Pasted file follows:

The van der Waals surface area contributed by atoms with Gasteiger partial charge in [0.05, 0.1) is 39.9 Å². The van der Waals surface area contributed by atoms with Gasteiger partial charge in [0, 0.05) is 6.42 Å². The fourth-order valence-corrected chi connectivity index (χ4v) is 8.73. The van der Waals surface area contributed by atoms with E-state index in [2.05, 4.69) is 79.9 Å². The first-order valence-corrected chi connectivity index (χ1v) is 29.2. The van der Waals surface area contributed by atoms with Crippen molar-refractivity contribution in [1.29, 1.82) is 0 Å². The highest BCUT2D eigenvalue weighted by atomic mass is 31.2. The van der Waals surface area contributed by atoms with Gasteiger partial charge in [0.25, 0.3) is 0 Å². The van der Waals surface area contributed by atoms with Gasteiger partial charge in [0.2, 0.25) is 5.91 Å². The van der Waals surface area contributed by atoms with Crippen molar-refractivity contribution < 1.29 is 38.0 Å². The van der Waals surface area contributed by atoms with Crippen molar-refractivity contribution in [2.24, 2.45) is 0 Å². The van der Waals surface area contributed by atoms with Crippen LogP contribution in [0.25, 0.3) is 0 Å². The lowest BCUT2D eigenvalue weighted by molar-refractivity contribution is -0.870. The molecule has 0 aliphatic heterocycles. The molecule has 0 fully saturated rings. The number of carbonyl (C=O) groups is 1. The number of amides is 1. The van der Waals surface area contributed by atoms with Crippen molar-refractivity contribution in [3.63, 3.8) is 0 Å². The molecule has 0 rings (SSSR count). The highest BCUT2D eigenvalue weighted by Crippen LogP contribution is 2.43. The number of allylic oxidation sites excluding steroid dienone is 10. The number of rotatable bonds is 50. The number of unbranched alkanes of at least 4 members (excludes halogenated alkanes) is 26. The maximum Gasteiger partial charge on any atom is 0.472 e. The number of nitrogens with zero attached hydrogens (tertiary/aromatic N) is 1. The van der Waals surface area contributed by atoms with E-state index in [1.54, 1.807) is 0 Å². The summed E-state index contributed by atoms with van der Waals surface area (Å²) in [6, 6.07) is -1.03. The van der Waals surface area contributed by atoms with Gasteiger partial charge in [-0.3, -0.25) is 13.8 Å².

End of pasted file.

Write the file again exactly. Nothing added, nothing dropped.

The van der Waals surface area contributed by atoms with Gasteiger partial charge in [0.05, 0.1) is 39.9 Å². The van der Waals surface area contributed by atoms with Gasteiger partial charge in [0, 0.05) is 6.42 Å². The fourth-order valence-corrected chi connectivity index (χ4v) is 8.73. The van der Waals surface area contributed by atoms with E-state index in [2.05, 4.69) is 79.9 Å². The first-order valence-corrected chi connectivity index (χ1v) is 29.2. The van der Waals surface area contributed by atoms with Crippen molar-refractivity contribution in [1.29, 1.82) is 0 Å². The highest BCUT2D eigenvalue weighted by atomic mass is 31.2. The van der Waals surface area contributed by atoms with Gasteiger partial charge in [0.25, 0.3) is 0 Å². The van der Waals surface area contributed by atoms with Gasteiger partial charge in [0.2, 0.25) is 5.91 Å². The van der Waals surface area contributed by atoms with Crippen molar-refractivity contribution < 1.29 is 38.0 Å². The van der Waals surface area contributed by atoms with Crippen molar-refractivity contribution in [2.24, 2.45) is 0 Å². The van der Waals surface area contributed by atoms with Crippen LogP contribution in [0.25, 0.3) is 0 Å². The lowest BCUT2D eigenvalue weighted by molar-refractivity contribution is -0.870. The molecule has 0 aliphatic heterocycles. The molecule has 0 fully saturated rings. The number of carbonyl (C=O) groups is 1. The number of amides is 1. The van der Waals surface area contributed by atoms with Crippen molar-refractivity contribution in [3.63, 3.8) is 0 Å². The molecule has 0 rings (SSSR count). The highest BCUT2D eigenvalue weighted by Crippen LogP contribution is 2.43. The number of allylic oxidation sites excluding steroid dienone is 10. The number of rotatable bonds is 50. The number of unbranched alkanes of at least 4 members (excludes halogenated alkanes) is 26. The maximum Gasteiger partial charge on any atom is 0.472 e. The number of nitrogens with zero attached hydrogens (tertiary/aromatic N) is 1. The van der Waals surface area contributed by atoms with E-state index in [1.54, 1.807) is 0 Å². The summed E-state index contributed by atoms with van der Waals surface area (Å²) in [6, 6.07) is -1.03. The van der Waals surface area contributed by atoms with Gasteiger partial charge in [-0.3, -0.25) is 13.8 Å².